I think the first thing we need to keep in mind is that this child has sustained tremendous loss to begin with. Heís lost his mother forever. Heís likely dealing with really horrific grief, and thereís a whole range of emotions that heís likely to be experiencing, from shock and disbelief to anger, sadness and questioning why. Heís also been torn apart from his father and his homeland. So heís really dealing with quite an adjustment. Iím not sure if people are keeping those factors in mind. I think it would be hard for any child in this case, whoís been lavished with gifts and trips to Disneyworld and all sorts of perks, if you will, to stay here. So heís probably in a state of denial right now about what heís dealing with. But this will hit him at some point, whether itís today or tomorrow or next year. But he will have to deal with this.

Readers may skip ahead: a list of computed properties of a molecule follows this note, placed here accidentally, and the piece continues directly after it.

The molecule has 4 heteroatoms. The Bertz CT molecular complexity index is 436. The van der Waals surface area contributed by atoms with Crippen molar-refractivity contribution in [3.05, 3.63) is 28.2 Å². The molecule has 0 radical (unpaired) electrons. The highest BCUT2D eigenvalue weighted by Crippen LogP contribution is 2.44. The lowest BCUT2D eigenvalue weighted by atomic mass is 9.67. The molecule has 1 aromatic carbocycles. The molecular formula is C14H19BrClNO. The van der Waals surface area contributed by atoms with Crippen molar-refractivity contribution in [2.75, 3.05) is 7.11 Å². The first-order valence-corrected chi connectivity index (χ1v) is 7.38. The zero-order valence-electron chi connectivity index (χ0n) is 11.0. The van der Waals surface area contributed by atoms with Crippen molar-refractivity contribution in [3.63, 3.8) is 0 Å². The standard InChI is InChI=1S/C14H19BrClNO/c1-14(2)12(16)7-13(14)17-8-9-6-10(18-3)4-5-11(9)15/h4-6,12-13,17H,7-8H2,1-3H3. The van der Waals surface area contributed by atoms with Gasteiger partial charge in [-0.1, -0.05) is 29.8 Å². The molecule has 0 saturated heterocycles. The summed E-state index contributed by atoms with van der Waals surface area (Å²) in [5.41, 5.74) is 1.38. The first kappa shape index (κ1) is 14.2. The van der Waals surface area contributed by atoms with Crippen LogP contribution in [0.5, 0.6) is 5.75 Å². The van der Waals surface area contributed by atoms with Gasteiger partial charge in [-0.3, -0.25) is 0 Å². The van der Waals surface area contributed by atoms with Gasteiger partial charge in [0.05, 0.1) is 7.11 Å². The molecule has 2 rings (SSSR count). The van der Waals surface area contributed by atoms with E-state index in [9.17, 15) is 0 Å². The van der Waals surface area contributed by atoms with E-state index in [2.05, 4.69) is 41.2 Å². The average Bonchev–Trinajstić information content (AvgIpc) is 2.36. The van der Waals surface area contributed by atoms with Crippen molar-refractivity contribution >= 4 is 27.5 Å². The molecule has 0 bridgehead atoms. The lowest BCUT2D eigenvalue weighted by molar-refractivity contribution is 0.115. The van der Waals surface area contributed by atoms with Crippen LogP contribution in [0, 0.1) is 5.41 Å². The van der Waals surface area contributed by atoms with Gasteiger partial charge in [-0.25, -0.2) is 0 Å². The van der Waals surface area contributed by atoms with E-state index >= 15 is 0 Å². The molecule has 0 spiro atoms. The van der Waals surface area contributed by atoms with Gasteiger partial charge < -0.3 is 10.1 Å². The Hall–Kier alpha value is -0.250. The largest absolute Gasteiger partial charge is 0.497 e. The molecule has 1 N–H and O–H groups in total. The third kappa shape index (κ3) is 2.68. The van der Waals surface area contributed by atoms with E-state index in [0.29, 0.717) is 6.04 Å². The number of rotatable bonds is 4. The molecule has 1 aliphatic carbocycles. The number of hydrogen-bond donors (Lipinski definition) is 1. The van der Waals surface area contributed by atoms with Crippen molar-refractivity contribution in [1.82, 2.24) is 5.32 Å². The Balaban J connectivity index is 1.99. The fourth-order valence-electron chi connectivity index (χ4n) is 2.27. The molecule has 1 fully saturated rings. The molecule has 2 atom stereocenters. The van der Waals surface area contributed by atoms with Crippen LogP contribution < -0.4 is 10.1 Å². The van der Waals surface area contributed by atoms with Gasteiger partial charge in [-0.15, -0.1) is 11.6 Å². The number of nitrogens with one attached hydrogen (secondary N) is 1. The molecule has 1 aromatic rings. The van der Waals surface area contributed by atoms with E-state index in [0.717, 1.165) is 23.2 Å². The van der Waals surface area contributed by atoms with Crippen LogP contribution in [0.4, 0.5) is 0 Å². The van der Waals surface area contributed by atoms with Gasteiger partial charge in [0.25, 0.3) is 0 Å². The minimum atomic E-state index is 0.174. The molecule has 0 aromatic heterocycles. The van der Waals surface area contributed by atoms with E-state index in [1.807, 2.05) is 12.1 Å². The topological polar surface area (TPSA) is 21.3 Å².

Why must we erect conditions and constraints on Juan Miguel GonzŠlezís fatherhood during this tug-of-war? There is no question that this tug-of-war is forcing him to struggle, even punishing him, with adapting to varying situations across time and circumstances (Snarey, 1993) and with overcoming the barriers that prevent him from participating in a caring effort to "maintain supportive conditions" for EliŠnís healthy growth and development (Erikson, 1998, as cited in Dollahite, Hawkins, & Brotherson, 1997). Juan Miguel is struggling with maintaining attachments with EliŠn, in spite of the numerous obstacles that are barriers, so that EliŠn and Juan Miguel can foster love between the generations "in a way that attends to the deep and abiding needs that children of all ages have to be knit together with previous generations" (Gilligan, 1982, p. 29).